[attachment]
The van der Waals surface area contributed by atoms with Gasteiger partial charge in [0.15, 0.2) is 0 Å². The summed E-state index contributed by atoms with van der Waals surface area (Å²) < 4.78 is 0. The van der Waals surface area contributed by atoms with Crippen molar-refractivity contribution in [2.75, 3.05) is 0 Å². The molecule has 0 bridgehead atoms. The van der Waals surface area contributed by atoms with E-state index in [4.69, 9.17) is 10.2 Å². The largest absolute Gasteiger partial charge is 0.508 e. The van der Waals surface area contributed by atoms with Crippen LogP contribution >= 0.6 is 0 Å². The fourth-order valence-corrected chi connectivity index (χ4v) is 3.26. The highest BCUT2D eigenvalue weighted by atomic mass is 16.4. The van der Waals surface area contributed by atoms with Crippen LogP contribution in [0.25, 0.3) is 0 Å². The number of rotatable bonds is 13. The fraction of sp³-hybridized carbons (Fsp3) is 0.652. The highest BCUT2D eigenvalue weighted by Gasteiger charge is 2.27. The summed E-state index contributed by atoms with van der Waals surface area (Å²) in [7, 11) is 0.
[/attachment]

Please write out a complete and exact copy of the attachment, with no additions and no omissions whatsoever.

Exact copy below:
The van der Waals surface area contributed by atoms with Gasteiger partial charge in [0.15, 0.2) is 0 Å². The summed E-state index contributed by atoms with van der Waals surface area (Å²) < 4.78 is 0. The van der Waals surface area contributed by atoms with Crippen molar-refractivity contribution in [2.75, 3.05) is 0 Å². The molecule has 0 bridgehead atoms. The van der Waals surface area contributed by atoms with E-state index in [4.69, 9.17) is 10.2 Å². The largest absolute Gasteiger partial charge is 0.508 e. The van der Waals surface area contributed by atoms with Crippen LogP contribution >= 0.6 is 0 Å². The fourth-order valence-corrected chi connectivity index (χ4v) is 3.26. The highest BCUT2D eigenvalue weighted by atomic mass is 16.4. The van der Waals surface area contributed by atoms with Crippen LogP contribution in [0.25, 0.3) is 0 Å². The number of rotatable bonds is 13. The fraction of sp³-hybridized carbons (Fsp3) is 0.652. The highest BCUT2D eigenvalue weighted by Gasteiger charge is 2.27. The summed E-state index contributed by atoms with van der Waals surface area (Å²) in [7, 11) is 0.